- YouTube / Gov Greg Abbott
- Gov. Greg Abbott speaks during a February prime-time address during which he promised to fix the causes of Texas' power grid failure.
The new law, passed by the GOP-controlled Texas Legislature, includes a mandate that energy companies "weatherize" their power plants to avoid future grid failures. February's statewide outages were one of the worst disasters in Texas history, leaving hundreds dead and wreaking billions in economic harm.
“The legislature passed comprehensive reforms to fix all of the flaws that led to the power failure,” said Abbott, a Republican, the Associated Press reports. He added: “Bottom line is that everything that needed to be done was done to fix the power grid in Texas.”
However, last Thursday, five past Public Utility Commission of Texas commissioners and a senior regulatory advisor issued a lengthy report warning that the bill passed by the Texas Lege don't go far enough. Their study calls for 20 additional reforms from both policymakers and regulators.
Among other things, the report calls for stronger enforcement measures against power plants and natural gas facilities to ensure they actually weatherize. It also calls on the state to acknowledge the implications of climate change on the grid and to require higher energy-efficiency building standards.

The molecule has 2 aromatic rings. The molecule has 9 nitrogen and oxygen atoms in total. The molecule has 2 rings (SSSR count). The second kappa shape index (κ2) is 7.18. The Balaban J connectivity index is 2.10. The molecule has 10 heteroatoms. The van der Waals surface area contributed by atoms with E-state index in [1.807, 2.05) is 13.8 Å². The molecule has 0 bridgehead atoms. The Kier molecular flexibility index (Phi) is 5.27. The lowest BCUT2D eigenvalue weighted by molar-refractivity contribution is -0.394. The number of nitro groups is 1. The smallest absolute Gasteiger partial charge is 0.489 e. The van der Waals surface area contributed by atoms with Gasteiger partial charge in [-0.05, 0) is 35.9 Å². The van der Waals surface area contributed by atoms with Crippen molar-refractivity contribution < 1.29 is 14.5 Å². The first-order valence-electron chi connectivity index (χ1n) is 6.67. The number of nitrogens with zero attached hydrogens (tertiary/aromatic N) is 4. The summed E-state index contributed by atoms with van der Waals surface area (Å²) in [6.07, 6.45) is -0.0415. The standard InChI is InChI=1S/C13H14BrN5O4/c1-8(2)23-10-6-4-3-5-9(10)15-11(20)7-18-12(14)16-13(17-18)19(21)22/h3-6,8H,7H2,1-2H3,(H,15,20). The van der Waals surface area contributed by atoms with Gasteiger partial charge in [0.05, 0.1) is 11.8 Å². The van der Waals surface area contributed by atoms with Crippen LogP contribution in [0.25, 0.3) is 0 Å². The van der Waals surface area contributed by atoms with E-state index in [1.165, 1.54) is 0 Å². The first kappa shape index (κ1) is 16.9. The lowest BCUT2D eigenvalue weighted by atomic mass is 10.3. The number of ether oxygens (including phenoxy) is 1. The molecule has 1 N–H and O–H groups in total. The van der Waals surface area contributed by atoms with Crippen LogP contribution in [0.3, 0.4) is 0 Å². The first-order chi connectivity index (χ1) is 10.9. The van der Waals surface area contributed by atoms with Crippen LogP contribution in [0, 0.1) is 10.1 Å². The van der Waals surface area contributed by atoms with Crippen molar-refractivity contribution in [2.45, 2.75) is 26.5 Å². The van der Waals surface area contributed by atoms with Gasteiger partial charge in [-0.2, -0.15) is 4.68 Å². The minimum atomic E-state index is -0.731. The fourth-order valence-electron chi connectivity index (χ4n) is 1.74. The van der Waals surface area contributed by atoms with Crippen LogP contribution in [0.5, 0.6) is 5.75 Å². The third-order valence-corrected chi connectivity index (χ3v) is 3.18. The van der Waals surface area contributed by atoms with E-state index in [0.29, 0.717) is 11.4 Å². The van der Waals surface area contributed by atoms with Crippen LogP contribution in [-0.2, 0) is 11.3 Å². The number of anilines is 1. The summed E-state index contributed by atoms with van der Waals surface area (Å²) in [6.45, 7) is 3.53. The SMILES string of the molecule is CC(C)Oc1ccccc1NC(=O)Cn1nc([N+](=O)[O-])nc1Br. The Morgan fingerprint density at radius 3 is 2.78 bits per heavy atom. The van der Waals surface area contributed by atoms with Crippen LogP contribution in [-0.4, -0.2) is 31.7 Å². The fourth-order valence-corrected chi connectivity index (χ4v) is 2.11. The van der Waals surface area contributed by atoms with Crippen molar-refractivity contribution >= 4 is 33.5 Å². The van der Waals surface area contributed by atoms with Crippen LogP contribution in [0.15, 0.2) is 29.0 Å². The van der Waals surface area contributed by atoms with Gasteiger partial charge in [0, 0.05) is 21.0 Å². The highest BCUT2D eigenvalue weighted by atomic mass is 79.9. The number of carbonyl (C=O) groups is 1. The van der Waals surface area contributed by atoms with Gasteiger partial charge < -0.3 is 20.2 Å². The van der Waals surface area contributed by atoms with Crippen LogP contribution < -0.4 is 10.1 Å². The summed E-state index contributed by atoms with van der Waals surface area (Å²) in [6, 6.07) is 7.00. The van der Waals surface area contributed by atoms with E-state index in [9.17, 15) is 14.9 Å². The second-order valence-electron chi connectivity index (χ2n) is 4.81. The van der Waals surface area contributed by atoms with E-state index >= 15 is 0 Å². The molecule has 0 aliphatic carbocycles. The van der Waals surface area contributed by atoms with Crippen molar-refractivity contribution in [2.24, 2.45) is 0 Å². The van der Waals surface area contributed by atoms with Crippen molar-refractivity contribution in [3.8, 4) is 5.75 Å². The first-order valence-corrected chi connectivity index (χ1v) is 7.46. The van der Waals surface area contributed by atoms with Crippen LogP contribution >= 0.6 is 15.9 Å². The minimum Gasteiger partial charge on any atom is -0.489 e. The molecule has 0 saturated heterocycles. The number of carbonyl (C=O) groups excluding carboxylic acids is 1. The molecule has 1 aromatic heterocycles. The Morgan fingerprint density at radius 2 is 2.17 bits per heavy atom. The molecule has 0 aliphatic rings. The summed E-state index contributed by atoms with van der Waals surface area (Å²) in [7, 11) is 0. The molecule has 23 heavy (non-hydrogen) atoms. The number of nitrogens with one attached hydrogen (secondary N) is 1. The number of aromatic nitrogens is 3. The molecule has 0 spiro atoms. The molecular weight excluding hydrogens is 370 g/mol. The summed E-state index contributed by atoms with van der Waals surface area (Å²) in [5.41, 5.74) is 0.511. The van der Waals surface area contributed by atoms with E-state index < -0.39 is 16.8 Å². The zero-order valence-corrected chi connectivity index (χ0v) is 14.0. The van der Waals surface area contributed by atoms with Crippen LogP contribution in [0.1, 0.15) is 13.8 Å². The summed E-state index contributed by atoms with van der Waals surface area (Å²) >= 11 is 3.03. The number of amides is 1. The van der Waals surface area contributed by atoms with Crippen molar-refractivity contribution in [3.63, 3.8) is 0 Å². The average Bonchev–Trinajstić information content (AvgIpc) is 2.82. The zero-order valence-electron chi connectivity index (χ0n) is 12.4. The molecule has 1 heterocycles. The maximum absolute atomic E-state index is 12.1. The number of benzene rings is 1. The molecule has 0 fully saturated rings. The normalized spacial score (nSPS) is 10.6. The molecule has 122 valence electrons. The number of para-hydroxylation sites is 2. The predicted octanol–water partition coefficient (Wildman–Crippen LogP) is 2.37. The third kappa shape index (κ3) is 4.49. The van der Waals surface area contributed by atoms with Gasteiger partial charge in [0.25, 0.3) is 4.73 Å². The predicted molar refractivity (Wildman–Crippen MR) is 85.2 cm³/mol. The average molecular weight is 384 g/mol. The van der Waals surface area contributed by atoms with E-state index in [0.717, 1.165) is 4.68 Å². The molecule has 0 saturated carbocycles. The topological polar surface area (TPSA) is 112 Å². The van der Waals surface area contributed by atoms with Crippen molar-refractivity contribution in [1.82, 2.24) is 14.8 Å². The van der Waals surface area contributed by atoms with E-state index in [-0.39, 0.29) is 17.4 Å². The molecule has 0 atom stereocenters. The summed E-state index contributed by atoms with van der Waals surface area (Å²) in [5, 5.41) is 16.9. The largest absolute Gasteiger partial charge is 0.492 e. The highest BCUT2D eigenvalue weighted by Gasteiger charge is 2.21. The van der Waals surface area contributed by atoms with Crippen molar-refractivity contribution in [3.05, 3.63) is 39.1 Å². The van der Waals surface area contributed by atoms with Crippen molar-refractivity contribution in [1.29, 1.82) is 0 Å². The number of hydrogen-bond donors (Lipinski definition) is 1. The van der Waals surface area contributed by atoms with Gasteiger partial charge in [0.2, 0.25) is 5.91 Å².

During the legislative session, Republican lawmakers repeatedly tried to steer debate away from acknowledging that climate change could worsen future weather disasters. Some also sought to deflect blame for the disaster away from the oil and gas industry by blaming renewable energy sources.
“As we fix what didn’t work right this February, we need to be fully focused on the future,” study co-author Pat Wood III, a former chairman of both the PUC and the Federal Energy Regulatory Commission, said in a press statement. “Perhaps sooner than anywhere else in the world, the future power grid is coming of age in Texas — due to our rich wind, solar and hydrocarbon base and our welcoming open market."
The former regulators' report bolsters weeks of criticism from energy experts, who have argued that the Legislature treated the state's powerful fossil fuels lobby with kid gloves as it debated reforms. Many criticized the bill for letting the Texas Railroad Commission, long accused of being too cozy with the petroleum industry, decide which natural gas suppliers must weatherize.
Study authors also said they hoped it would help Texas avoid the same mistake the state made when it was hit by a similar, though less severe, blackout in 2011. Had lawmakers implemented meaningful reforms then, Texas could have avoided February's catastrophe, study co-author Brett Perlman, a former PUC commissioner, said in a press statement.
“Over a decade ago, after the 2011 blackout, I criticized the stakeholder blame game that followed and suggested that our gas and power system needed significant reform to improve responsibility and accountability for reliability,” he said. “But Texas failed to make the required reforms and unfortunately — but predictably — experienced an even more serious disaster last February."
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